#51 – “Selkie”

The selkie fowk (“seal people“) are shapeshifters of Scottish folklore. The merrow (“moruach” – “sea-maid“) of Irish mythology is sometimes also regarded as a seal-woman, as opposed to the more common notion of a mermaid. The 19th-century Scottish Folklorist Walter Traill Dennison insisted in his writings that selkies were distinct from mer-folk, because they could transform from their human form into seals, rather than being a permanent terrestrial/aquatic hybrid. In the old tales, this was often done by physically removing the sealskin like a garment, and leaving it in a hidden place, as in The Legend of Kópakonan, (kópakonan meaning “seal maiden“) as told in the Faroe Islands which lie north-north-west of Scotland, and about halfway between Norway and Iceland. The tale was retold as The Mermaid Wife in George Douglas’ Scottish Fairy and Folk Tales (1901): 

“A story is told of an inhabitant of Unst, who, in walking on the sandy margin of a voe, saw a number of mermen and mermaids dancing by moonlight, and several seal-skins strewed beside them on the ground. At his approach they immediately fled to secure their garbs, and, taking upon themselves the form of seals, plunged immediately into the sea. But as the Shetlander perceived that one skin lay close to his feet, he snatched it up, bore it swiftly away, and placed it in concealment. On returning to the shore he met the fairest damsel that was ever gazed upon by mortal eyes, lamenting the robbery, by which she had become an exile from her submarine friends, and a tenant of the upper world. Vainly she implored the restitution of her property; the man had drunk deeply of love and was inexorable, but he offered her protection beneath his roof as his betrothed spouse. The merlady, perceiving that she must become an inhabitant of the earth, found that she could not do better than accept of the offer.” [1]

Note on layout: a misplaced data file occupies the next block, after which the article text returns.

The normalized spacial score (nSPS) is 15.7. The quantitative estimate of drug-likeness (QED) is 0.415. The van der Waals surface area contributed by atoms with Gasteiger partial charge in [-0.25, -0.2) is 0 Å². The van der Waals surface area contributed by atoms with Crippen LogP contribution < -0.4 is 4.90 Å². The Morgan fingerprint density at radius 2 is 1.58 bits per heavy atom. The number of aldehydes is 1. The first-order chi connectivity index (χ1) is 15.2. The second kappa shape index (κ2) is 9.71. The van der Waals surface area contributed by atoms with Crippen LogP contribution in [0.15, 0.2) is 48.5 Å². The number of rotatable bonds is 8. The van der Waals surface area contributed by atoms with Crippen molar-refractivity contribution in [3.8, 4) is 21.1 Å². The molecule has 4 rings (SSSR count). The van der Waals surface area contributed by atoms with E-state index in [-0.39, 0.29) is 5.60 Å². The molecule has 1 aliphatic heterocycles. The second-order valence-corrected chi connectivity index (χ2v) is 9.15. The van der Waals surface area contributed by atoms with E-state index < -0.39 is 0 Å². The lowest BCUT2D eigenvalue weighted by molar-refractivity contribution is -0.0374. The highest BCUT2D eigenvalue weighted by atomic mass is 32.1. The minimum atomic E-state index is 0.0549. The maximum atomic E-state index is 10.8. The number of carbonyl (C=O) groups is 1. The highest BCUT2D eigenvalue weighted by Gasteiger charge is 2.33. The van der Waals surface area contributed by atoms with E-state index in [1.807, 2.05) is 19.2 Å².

As in most variants of the story, the seal-woman bears the children of her human captor/suitor, but ultimately deserts both him and them when she has an opportunity to return to the sea and the seal-people. 

Folklore is like a conjuring trick sometimes; you desperately want to get to the bottom of it all, but when you do it only leaves you feeling disappointed and wishing you hadn’t. One possible origin of the seal-people legends is depressingly prosaic: In the Scottish folklorist and antiquarian David MacRitchie’s The Testimony of Tradition (1890), the author put forward the theory that the sea-skins of the selkies were exactly what they appeared to be. [2] Scandinavian fisher-folk, clad in seal-skins and paddling seal-skin lined canoes, arriving on the shores of Scotland and Ireland. Steal their boats and their weather-proof gear, and they won’t be able to leave again. Forced to stay, they might become wives and husbands – mothers and fathers – but there will always be that longing to return to their people. To don their seal-skins, and plunge into the waves from which they came. 


  1. https://www.sacred-texts.com/neu/celt/sfft/sfft57.htm 
  2. https://www.gutenberg.org/files/40290/40290-h/40290-h.htm